The Computer Challenged User

I long have enjoyed Ken Stark’s writing style and wit. I long have admired his computer advocacy. I much admire his patience.

In a commentary he shared his experiences working with people who know little to nothing about computer basics. In his recent commentary he focused on the topic of keyboard shortcuts.

His shared experience has been my experience too. I have lost count the number of times I have been asked to show somebody how to perform a specific computer task only to have the user get completely befuddled because I used keyboard shortcuts rather than a mouse. The user was staring so intently at the monitor to watch the mouse pointer that the person failed completely to notice my hands moving across the keyboard.

I have lost count the number of times I have seen people negotiate dialog text boxes by using the mouse to select each individual field, release the mouse, type, and repeat the ritual. Then use the mouse to select the OK button. These people have no idea they can use the Tab key to traverse the fields and the Enter and Esc keys to select the OK and Cancel buttons.

When I show people these simple shortcuts they act as though I am a magician. Just as often they stare at me as though I am possessed because they do not perceive keyboard shortcuts as being useful or more efficient. In their minds everything is performed with a mouse. Except typing text.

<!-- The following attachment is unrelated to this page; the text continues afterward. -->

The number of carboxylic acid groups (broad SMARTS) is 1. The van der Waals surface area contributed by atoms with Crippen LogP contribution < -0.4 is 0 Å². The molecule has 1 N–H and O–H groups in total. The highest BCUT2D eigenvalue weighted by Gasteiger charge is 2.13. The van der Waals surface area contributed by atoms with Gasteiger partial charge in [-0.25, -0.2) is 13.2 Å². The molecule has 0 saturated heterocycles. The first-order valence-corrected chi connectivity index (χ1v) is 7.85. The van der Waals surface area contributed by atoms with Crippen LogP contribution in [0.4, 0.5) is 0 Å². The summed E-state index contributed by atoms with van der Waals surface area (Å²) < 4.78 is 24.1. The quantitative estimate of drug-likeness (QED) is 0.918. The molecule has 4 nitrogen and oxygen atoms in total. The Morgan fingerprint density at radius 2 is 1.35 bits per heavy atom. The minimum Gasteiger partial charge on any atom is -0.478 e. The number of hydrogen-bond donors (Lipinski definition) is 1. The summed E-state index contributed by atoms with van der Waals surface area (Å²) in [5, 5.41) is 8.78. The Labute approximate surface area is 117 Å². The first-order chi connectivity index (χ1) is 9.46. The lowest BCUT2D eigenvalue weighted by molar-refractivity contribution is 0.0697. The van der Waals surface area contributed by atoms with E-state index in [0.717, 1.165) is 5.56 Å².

Arthur C. Clarke’s “third law” was that any sufficiently advanced technology is indistinguishable from magic. Most technology enthusiasts and sci-fans chuckle over this statement. Yet consider the validity of the statement from people who do not understand computers. While computers seem “old hat” to enthusiasts, geeks, and nerds, computers mostly are “sufficiently advanced technology.” To them, computers are indistinguishable from magic.

This is the the chasm that many free/libre developers fail to grasp. Instead they design desktops and distros targeting fellow geeks. These developers and maintainers take for granted the skill level of most computer users.

Geek creds are not important folks. Compassion is the key to winning people to Linux and free/libre software.

Posted: Category: Usability Tagged: General

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